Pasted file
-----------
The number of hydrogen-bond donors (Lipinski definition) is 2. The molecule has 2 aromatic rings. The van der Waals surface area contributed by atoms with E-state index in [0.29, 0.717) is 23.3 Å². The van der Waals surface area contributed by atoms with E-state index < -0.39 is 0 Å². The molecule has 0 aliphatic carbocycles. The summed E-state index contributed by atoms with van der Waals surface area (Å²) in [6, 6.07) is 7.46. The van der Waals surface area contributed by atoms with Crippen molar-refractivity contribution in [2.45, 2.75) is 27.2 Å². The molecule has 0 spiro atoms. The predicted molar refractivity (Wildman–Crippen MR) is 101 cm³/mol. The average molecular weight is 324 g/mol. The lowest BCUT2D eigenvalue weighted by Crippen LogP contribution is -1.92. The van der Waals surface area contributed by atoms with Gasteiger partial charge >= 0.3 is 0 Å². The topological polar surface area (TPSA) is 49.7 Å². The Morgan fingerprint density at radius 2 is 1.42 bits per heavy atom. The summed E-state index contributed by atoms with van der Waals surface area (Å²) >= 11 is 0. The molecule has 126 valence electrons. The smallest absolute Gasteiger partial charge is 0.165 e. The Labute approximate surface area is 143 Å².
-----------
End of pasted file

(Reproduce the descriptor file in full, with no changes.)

The number of hydrogen-bond donors (Lipinski definition) is 2. The molecule has 2 aromatic rings. The van der Waals surface area contributed by atoms with E-state index in [0.29, 0.717) is 23.3 Å². The van der Waals surface area contributed by atoms with E-state index < -0.39 is 0 Å². The molecule has 0 aliphatic carbocycles. The summed E-state index contributed by atoms with van der Waals surface area (Å²) in [6, 6.07) is 7.46. The van der Waals surface area contributed by atoms with Crippen molar-refractivity contribution in [2.45, 2.75) is 27.2 Å². The molecule has 0 spiro atoms. The predicted molar refractivity (Wildman–Crippen MR) is 101 cm³/mol. The average molecular weight is 324 g/mol. The lowest BCUT2D eigenvalue weighted by Crippen LogP contribution is -1.92. The van der Waals surface area contributed by atoms with Gasteiger partial charge >= 0.3 is 0 Å². The topological polar surface area (TPSA) is 49.7 Å². The Morgan fingerprint density at radius 2 is 1.42 bits per heavy atom. The summed E-state index contributed by atoms with van der Waals surface area (Å²) >= 11 is 0. The molecule has 126 valence electrons. The smallest absolute Gasteiger partial charge is 0.165 e. The Labute approximate surface area is 143 Å².